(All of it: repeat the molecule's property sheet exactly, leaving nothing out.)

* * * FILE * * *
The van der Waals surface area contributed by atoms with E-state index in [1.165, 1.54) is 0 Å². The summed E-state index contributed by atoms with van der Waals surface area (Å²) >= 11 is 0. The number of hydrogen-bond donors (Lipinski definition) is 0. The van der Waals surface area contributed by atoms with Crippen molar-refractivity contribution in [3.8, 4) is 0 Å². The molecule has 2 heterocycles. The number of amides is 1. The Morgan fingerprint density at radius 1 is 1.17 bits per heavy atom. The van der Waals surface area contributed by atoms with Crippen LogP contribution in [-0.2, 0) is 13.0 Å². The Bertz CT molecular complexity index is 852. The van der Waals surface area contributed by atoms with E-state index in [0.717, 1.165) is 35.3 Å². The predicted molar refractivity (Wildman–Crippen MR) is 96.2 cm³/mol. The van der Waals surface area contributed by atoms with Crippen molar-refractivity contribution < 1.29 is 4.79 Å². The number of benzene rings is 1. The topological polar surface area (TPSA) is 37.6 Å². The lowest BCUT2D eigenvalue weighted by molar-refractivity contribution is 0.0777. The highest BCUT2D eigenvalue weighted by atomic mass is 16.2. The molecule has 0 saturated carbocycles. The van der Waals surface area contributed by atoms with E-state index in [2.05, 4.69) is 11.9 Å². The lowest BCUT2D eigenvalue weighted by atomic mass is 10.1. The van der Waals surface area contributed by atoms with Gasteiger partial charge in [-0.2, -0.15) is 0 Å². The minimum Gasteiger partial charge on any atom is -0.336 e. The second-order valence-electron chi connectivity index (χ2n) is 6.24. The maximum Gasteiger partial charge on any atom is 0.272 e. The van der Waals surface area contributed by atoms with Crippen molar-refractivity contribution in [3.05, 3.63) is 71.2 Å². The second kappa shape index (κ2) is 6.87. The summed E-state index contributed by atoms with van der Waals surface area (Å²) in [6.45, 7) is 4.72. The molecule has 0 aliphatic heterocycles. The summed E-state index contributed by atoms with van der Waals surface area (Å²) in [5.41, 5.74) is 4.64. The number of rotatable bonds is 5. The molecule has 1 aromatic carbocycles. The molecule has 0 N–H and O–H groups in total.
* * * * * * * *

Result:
The van der Waals surface area contributed by atoms with E-state index in [1.165, 1.54) is 0 Å². The summed E-state index contributed by atoms with van der Waals surface area (Å²) >= 11 is 0. The number of hydrogen-bond donors (Lipinski definition) is 0. The van der Waals surface area contributed by atoms with Crippen molar-refractivity contribution in [3.8, 4) is 0 Å². The molecule has 2 heterocycles. The number of amides is 1. The Morgan fingerprint density at radius 1 is 1.17 bits per heavy atom. The van der Waals surface area contributed by atoms with Crippen LogP contribution in [-0.2, 0) is 13.0 Å². The Bertz CT molecular complexity index is 852. The van der Waals surface area contributed by atoms with E-state index in [0.717, 1.165) is 35.3 Å². The predicted molar refractivity (Wildman–Crippen MR) is 96.2 cm³/mol. The van der Waals surface area contributed by atoms with Crippen molar-refractivity contribution < 1.29 is 4.79 Å². The number of benzene rings is 1. The topological polar surface area (TPSA) is 37.6 Å². The lowest BCUT2D eigenvalue weighted by molar-refractivity contribution is 0.0777. The highest BCUT2D eigenvalue weighted by atomic mass is 16.2. The molecule has 0 saturated carbocycles. The van der Waals surface area contributed by atoms with E-state index in [2.05, 4.69) is 11.9 Å². The lowest BCUT2D eigenvalue weighted by atomic mass is 10.1. The van der Waals surface area contributed by atoms with Gasteiger partial charge in [-0.2, -0.15) is 0 Å². The minimum Gasteiger partial charge on any atom is -0.336 e. The second-order valence-electron chi connectivity index (χ2n) is 6.24. The maximum Gasteiger partial charge on any atom is 0.272 e. The van der Waals surface area contributed by atoms with Crippen molar-refractivity contribution in [3.05, 3.63) is 71.2 Å². The second kappa shape index (κ2) is 6.87. The summed E-state index contributed by atoms with van der Waals surface area (Å²) in [6.45, 7) is 4.72. The molecule has 0 aliphatic heterocycles. The summed E-state index contributed by atoms with van der Waals surface area (Å²) in [5.41, 5.74) is 4.64. The number of rotatable bonds is 5. The molecule has 1 aromatic carbocycles. The molecule has 0 N–H and O–H groups in total.